He was called "a wrestler's wrestler."
But that doesn't even begin to describe Billy Robinson.
One of the toughest men to ever engage in pro wrestling and mixed martial arts, Robinson passed away quietly in his sleep last weekend, amid relatively little fanfare from a new generation that had only heard of his amazing exploits over the years.
But during his heyday, Billy Robinson ranked among the most feared competitors in a profession that had more than its share.
There was no pomp or circumstance about Robinson. He was neither flashy nor flamboyant, didn't have a catch phrase, and wasn't even particularly adept at cutting a promo.
But he didn't have to be.
"The British Lion" was the real deal.
Robinson, who up until his death at age 75 was still training young students of the game, was found dead in his Little Rock, Ark., apartment early Monday.
His loss will be felt for years to come.
Robinson went through most of his career with a well-deserved reputation of being not only of the most technically proficient competitors in the game, but also one of the most feared.
The late Lou Thesz once called Robinson one of the greatest catch-as-catch-can wrestlers alive.
Robinson, who once punched out renowned bar brawler Dick The Bruiser, was indeed a legit tough guy, well-versed in the art of submission wrestling and armed with ample ability to inflict serious injury to an opponent if he so chose.
Regarded by many colleagues as a gentleman outside the ring, Robinson could be equally as vicious inside it, often challenging other wrestlers to shoots to prove his superiority.
For his reputation of being difficult to work with, many of his contemporaries refused to step into the ring with him, labeling Robinson a bully who would stretch lesser opponents and hammer them into submission.
Robinson also was averse to doing jobs, especially to opponents he considered "non-wrestlers," some of whom he would take liberties with in the ring.
"That's their fault, not mine. I've never been scared of anybody. None of the guys from Wigan ever were," Robinson once said of wrestlers who were apprehensive about doing battle with him.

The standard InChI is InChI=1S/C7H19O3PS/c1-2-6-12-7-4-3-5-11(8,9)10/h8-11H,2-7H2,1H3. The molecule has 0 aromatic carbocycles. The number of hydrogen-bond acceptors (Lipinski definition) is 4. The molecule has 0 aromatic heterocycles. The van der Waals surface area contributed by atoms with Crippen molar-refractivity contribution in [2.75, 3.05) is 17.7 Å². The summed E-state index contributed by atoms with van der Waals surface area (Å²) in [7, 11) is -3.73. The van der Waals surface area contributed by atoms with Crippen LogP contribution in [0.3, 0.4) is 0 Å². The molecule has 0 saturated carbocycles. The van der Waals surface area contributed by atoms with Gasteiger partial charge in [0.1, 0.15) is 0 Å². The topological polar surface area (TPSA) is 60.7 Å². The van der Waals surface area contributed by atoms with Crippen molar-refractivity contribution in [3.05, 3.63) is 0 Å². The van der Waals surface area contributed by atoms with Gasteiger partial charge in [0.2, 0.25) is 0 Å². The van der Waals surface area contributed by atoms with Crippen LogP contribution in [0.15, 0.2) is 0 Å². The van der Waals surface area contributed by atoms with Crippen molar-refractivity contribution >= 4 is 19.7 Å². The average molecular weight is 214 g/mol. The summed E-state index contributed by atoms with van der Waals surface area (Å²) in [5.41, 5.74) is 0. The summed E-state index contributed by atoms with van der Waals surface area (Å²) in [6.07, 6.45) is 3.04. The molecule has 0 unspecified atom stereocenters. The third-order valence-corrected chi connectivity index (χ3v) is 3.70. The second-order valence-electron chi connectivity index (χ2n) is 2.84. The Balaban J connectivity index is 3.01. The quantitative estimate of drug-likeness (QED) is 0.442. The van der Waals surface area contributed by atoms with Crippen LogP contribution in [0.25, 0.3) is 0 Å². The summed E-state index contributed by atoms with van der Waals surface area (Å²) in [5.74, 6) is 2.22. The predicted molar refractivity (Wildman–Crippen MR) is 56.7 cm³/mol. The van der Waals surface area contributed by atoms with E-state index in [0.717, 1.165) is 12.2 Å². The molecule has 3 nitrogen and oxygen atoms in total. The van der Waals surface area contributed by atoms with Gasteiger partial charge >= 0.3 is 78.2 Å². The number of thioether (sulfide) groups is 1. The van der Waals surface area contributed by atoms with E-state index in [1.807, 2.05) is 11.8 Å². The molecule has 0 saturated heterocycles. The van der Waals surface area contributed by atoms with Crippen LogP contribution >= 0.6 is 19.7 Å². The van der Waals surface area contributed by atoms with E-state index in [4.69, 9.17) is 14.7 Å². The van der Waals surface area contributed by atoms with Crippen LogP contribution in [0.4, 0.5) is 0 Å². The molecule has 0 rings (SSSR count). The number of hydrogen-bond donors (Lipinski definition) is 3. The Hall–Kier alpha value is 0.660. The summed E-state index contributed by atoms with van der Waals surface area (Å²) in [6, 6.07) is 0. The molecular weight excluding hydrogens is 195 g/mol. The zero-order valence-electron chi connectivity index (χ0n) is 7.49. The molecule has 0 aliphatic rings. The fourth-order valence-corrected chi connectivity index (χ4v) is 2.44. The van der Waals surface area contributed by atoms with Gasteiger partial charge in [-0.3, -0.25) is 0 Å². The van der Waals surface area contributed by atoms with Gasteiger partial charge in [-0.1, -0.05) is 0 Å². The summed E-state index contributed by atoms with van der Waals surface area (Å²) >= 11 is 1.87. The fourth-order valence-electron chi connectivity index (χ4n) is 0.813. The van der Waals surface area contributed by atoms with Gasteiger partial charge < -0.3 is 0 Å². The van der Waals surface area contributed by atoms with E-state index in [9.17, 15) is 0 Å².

"He was a big part of my beginning," said 16-time world champion Ric Flair, who received his early training from Robinson. "He was a tough guy. But he didn't have a lot of friends. When you socialized with him, he just tried too hard."
Flair witnessed firsthand the beating Robinson administered to another young trainee, Khosrow Vaziri (later known as The Iron Sheik), who at the time was the assistant coach to the U.S. team for the 1972 Olympic Games in Munich. It wasn't a pretty sight, and the hazing even made Flair want to reconsider his plan to turn pro.
Some, like former Olympian and longtime AWA world champion Verne Gagne, were more than up to the task of matching up with Robinson. The two enjoyed a successful program in Gagne's Minneapolis-based promotion, although Gagne would never go so far as to put the company's title on Robinson.
"Verne would never make him champion. Verne just didn't trust him," said Flair.
It also was in Minnesota where Robinson would land a starring role in the 1974 cult wrestling classic "The Wrestler" along with Gagne. True to life, he played an up-and-coming challenger to Gagne's world championship.
Robinson had been living in relative obscurity in recent years in Little Rock, Ark., where he taught classes at Westside Kickboxing and Brazilian Jiu-Jitsu.
Even at his advanced age, the submission specialist could still turn heads with his ability and knowledge.
"He loved the spotlight. In his life with all the things he's seen, he was a real rock star," Westside owner Matt Hamilton told the MMA website Sherdog.com. "We'll miss coach and his personality. I'll remember him as a great character."
Robinson had suffered an assortment of injuries during his years in the ring, including knee and hip replacements as well as neck surgery, but he remained an active figure as a teacher and mentor right up until his passing.
"Billy was a great old guy who was passionate about teaching. Just a week ago he was down on the mat doing stuff. It's a shame because anytime you know someone and this happens, you just wish you spent more time with him," said Hamilton.
A newer generation that had witnessed a softer side to Robinson had nothing but admiration for the wrestler.
"He was the first globetrotting British heavyweight, which was something I aspired to be," William Regal (Darren Matthews) told the WWE website. "He's one of those people that's a one-of. There's never been anybody like him. He was a true icon in wrestling."
"One of the most intelligent, knowledgeable and friendliest guys I've ever met," posted NWA Legends Fanfest founder Greg Price, who had Terry Funk induct Robinson into the event's Hall of Heroes several years ago.
Former NWA world champion Dory Funk Jr. recalled working with Robinson in Calgary, Canada, shortly after winning the title in 1969. A week's worth of grueling one-hour draws was all it took to earn the new champ's respect.
"That week with Billy Robinson was a learning experience in a different style of wrestling," recalled Funk. "Not amateur style but shoot style. Billy was for real mentally and physically as tough as they come, like a champion should be, and that helped me tremendously through my next four years as NWA world champion."